The Locavore Dinner just gets better and better, thanks to the Cheeniuses’ generosity and gorgeous venue, and the participants’ creativity and conviviality. Can’t wait for Year Four!

locavore dinner setting

2014 Historic Farm Tour in Keswick

Saturday was the 5th Annual Grace Church Historic Farm Tour in Keswick. I’d been wanting to do it for years, and this year, when I was actually in town and free, I didn’t even know it was happening. Thank you Cheenius for the spur-of-the-moment adventure!

Having only a few hours, we decided to split our time among the Country Fair booths at Grace Church, the retired racehorses at Old Keswick, the antique cars at Linden Lane (where Cheenius’s father-in-law was an exhibitor), and the foxhounds at Keswick Hunt Club. The weather was ideal for a drive through the countryside, and we had a lovely time.

Farm tour map

Grace Episcopal Church

Grace Church

Grace Church, a gorgeous Gothic church built in the late 1800s, was hosting a Country Fair with craft booths, 4-H animal exhibits, dog adoption corrals, and food trucks. We bought our tour tickets and cruised through the fair, petting some animals and attempting to get some food (wait times were 30 minutes! food trucks are supposed to be fast, people!) before hitting the road to Old Keswick.

Llamas 4-H cow

(check out his drool!)

Old Keswick Farm

Old Keswick, a former racehorse breeding operation, is a foster home to several retired racehorses from the Thoroughbred Retirement Foundation, but there wasn’t much to see at this stop. We walked through the lovely barn where a couple horses dozed in stalls, popped into the Wildlife Center of Virginia’s tent to see a possum and an owl on display, and took off. Fortunately there was a horse near the fence on the way out who was happy to relieve us of the carrots we had picked up in the barn.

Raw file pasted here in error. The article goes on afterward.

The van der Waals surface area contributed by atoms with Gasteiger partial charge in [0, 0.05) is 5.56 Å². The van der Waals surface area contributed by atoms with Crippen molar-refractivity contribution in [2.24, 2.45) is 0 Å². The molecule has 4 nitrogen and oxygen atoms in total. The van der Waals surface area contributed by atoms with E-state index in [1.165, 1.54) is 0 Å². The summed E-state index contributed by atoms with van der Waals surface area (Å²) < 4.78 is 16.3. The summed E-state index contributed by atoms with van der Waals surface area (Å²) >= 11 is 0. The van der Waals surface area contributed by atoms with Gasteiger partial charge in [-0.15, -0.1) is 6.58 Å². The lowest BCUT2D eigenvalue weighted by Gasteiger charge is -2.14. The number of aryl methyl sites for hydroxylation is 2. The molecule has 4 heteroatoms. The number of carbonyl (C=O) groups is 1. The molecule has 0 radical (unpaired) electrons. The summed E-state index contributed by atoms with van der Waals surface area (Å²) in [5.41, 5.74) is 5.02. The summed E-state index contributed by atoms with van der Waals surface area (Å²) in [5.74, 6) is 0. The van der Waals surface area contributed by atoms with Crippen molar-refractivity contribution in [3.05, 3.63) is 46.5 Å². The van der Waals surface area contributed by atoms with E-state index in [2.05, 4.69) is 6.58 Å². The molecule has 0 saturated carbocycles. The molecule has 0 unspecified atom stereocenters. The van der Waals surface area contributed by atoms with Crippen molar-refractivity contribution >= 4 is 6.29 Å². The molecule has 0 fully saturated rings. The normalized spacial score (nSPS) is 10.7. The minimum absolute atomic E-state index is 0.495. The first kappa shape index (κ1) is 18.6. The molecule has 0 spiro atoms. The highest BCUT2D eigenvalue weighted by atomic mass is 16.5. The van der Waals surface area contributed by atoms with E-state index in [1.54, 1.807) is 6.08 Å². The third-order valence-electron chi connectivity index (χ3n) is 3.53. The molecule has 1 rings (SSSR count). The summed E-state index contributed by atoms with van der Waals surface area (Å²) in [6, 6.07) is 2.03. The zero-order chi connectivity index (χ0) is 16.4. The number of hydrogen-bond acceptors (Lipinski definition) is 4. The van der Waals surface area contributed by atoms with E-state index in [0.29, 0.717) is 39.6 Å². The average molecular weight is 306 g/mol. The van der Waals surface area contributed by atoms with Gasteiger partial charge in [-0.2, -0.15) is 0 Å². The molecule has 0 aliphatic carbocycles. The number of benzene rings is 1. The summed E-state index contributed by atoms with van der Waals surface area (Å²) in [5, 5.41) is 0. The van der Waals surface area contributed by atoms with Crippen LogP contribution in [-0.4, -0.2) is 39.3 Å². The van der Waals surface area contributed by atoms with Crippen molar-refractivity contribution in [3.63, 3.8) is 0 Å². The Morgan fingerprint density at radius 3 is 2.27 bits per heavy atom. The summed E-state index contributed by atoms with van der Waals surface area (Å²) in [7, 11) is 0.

Old Keswick Farm Old Keswick Farm horse

Linden Lane

Linden Lane’s enormous front lawn was host to an antique car exhibit, and we stopped by to say hello to Cheenius’s father-in-law and admire his prize possession. It turned out he had dropped the car off and gone on his own farm tour adventure, but all was not lost, because the exhibit turned out to be really interesting (I had been skeptical). The cars were shiny and pretty and so different in layout and design from today’s cars. Clearly, I am a knowledgeable car person.

Antique PackardAntique Corvette

Shadwell Market

Shout out to Shadwell Market for feeding us when the food trucks could not. Cheenius and I shared some Power Balls (nut/date/honey/crack) from Mudhouse, Mr HP got a sandwich, and when I admired the Brussels sprouts in the hot food display case but lamented that they had bacon, the fabulous kitchen crew offered to stirfry me up a batch sans bacon. So nice!

Keswick Hunt Club Kennels